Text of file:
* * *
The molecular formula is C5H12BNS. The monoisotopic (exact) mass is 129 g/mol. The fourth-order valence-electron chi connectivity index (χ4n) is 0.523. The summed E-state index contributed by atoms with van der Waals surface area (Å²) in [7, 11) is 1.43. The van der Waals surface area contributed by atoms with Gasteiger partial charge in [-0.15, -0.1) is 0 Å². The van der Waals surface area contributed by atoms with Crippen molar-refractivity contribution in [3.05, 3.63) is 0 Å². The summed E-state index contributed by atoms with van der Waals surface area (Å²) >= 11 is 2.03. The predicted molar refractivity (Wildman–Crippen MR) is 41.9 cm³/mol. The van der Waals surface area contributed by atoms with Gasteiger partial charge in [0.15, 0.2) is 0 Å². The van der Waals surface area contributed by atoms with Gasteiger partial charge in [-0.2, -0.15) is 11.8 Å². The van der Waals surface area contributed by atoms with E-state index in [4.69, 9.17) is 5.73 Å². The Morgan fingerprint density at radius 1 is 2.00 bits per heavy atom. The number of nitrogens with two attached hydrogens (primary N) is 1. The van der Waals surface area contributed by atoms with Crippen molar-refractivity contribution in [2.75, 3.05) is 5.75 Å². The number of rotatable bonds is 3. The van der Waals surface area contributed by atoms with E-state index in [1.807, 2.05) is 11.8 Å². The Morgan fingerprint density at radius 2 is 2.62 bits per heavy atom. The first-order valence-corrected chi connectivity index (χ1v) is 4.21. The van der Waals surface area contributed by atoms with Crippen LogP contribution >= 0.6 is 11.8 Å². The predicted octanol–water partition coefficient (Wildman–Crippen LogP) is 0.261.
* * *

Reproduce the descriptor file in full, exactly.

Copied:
The molecular formula is C5H12BNS. The monoisotopic (exact) mass is 129 g/mol. The fourth-order valence-electron chi connectivity index (χ4n) is 0.523. The summed E-state index contributed by atoms with van der Waals surface area (Å²) in [7, 11) is 1.43. The van der Waals surface area contributed by atoms with Gasteiger partial charge in [-0.15, -0.1) is 0 Å². The van der Waals surface area contributed by atoms with Crippen molar-refractivity contribution in [3.05, 3.63) is 0 Å². The summed E-state index contributed by atoms with van der Waals surface area (Å²) >= 11 is 2.03. The predicted molar refractivity (Wildman–Crippen MR) is 41.9 cm³/mol. The van der Waals surface area contributed by atoms with Gasteiger partial charge in [0.15, 0.2) is 0 Å². The van der Waals surface area contributed by atoms with Gasteiger partial charge in [-0.2, -0.15) is 11.8 Å². The van der Waals surface area contributed by atoms with E-state index in [4.69, 9.17) is 5.73 Å². The Morgan fingerprint density at radius 1 is 2.00 bits per heavy atom. The number of nitrogens with two attached hydrogens (primary N) is 1. The van der Waals surface area contributed by atoms with Crippen molar-refractivity contribution in [2.75, 3.05) is 5.75 Å². The number of rotatable bonds is 3. The van der Waals surface area contributed by atoms with E-state index in [1.807, 2.05) is 11.8 Å². The Morgan fingerprint density at radius 2 is 2.62 bits per heavy atom. The first-order valence-corrected chi connectivity index (χ1v) is 4.21. The van der Waals surface area contributed by atoms with Crippen LogP contribution >= 0.6 is 11.8 Å². The predicted octanol–water partition coefficient (Wildman–Crippen LogP) is 0.261.